That brings up an interesting point about this movie too, where so much press has been given to comparing it to “Girls” and describing it as a generational portrait, but really, when I saw it, I thought of it as a love story. Like it’s very much structured like a romance between friends with the tension of will they or won’t they prevail and end up together in the end.
I’m really curious about your collaboration with Noah, especially in the writing process, because it seems like a very personal story.
Yeah. We certainly didn’t think about it as a generational story. A lot of it is just a story about these people and the movie that they deserve to get and the movie that their story holds. And he emailed me sometime after “Greenberg” was released and said, “I’d like to make a movie in this small, stripped down way with as few people as possible without compromising the quality of the movie at any juncture but making it as small as possible.” And did I have any ideas and would I want to be in it, and maybe we could write a script together. And then I sent him this list of ideas I had; little collections of things, things I thought were funny, exchanges of dialogue and ideas for characters. And he got excited and thought there was a movie there. We just started writing scenes separately. We didn’t a lot of writing in the same room. It was more emailing scenes back and forth. And we just generated a lot of material. Then it was all reading through the material and seeing what the story was. I think — not to be pretentious, but I think Pinter says about writing that it’s your job to look for clues. You write and you leave yourself clues for where it’s supposed to go. So we looked for clues as to what the story was supposed to be. We didn’t dictate that sort of friendship love story to the movie. That sort of revealed itself in what these characters were doing and what they were concerned with.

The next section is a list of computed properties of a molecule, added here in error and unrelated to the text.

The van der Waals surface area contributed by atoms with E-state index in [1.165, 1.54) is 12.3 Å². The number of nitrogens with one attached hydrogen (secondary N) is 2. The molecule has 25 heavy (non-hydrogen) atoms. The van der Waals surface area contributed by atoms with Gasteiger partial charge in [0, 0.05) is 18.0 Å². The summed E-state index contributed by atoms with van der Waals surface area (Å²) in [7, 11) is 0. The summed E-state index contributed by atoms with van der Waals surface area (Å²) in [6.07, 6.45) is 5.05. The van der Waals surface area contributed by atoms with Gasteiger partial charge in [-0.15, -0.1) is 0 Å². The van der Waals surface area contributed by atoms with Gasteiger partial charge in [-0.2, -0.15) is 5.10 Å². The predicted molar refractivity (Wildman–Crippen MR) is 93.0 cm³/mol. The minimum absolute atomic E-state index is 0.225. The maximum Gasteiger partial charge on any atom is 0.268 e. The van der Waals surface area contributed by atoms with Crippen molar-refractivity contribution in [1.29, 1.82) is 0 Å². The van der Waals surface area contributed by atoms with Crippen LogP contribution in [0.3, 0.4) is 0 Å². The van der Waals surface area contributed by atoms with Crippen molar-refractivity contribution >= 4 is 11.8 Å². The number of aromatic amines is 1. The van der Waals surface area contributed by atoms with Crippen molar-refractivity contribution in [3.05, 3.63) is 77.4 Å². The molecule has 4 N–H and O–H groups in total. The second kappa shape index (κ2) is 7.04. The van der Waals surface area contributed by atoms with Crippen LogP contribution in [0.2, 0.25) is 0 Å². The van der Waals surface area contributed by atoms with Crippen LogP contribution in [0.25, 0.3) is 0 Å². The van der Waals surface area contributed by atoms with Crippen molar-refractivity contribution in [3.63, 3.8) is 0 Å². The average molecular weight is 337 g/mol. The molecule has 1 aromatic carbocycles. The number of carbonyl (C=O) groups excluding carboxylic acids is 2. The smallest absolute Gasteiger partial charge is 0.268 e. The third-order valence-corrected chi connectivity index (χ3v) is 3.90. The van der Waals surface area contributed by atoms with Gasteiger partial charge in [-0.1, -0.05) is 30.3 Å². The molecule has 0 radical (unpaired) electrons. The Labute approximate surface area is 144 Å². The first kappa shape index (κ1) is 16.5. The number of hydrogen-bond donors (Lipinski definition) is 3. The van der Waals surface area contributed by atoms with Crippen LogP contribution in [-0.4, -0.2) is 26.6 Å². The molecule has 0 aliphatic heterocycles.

There’s a lot of me in it, but there’s also a lot of Noah in it. I think people assume, because I’m a twenty-something that it’s me but a lot of it’s Noah. He has personal stuff in there but it’s more disguised… I always forget what’s kind of real or not real and what comes from life because once you write it and fictionalize it it becomes something else and it stops living in the realm of actual history until someone you know sees it and says, “fucking bitch!”Did you have a Sophie in your life that she’s based on? Was she based on a specific close friend of yours?
No. I have a group of five other women that I’m really close with. It’s more of an amalgamation. And then Noah has a best friend. That’s a lot of his stuff too, it’s just hidden in a girl.
That’s really interesting because I feel like friendship weirdly has kind of gender defining characteristics.
Right, well I don’t think boys really sleep in the same bed. I think Frances is also… We named her Frances, which is kind of an androgynous name. There’s an element of androgyny to her and it’s a very sexless movie. We didn’t experience her as a woman or a man, we experienced her as a person more than gendered. And I mean the story isn’t gendered that way either. It’s gendered insofar that it’s two women but it’s not gendered in terms of that that’s a woman’s story, I’d say.
What is your collaboration with Noah like once you get on set, both of “Frances” and the new film you made together? Are you involved in the directorial process at all or at that point is it, on set, Noah’s the director and removed from your personal relationship and working relationship?
Yeah, he’s the director. I mean, on this film, because I’m in every shot I was there for all of it and, you know, he would show me the frame and say, “do you like this? Do you think it’s right?” But he’s definitely the director. But I don’t need to exert my control once I’m acting. I mean the script was totally written by the time we were shooting so I felt like my part of that job was done. We weren’t really writing at all while we were doing it. So I was… I don’t want to say “just acting.” I was acting. And he was directing. So much of directing happens in the moment of when people are acting and you’re directing a scene, but it also happens before: looking at costumes, looking at locations, looking at other actors, casting it. And all of that stuff I was very involved in. But he always had the final say.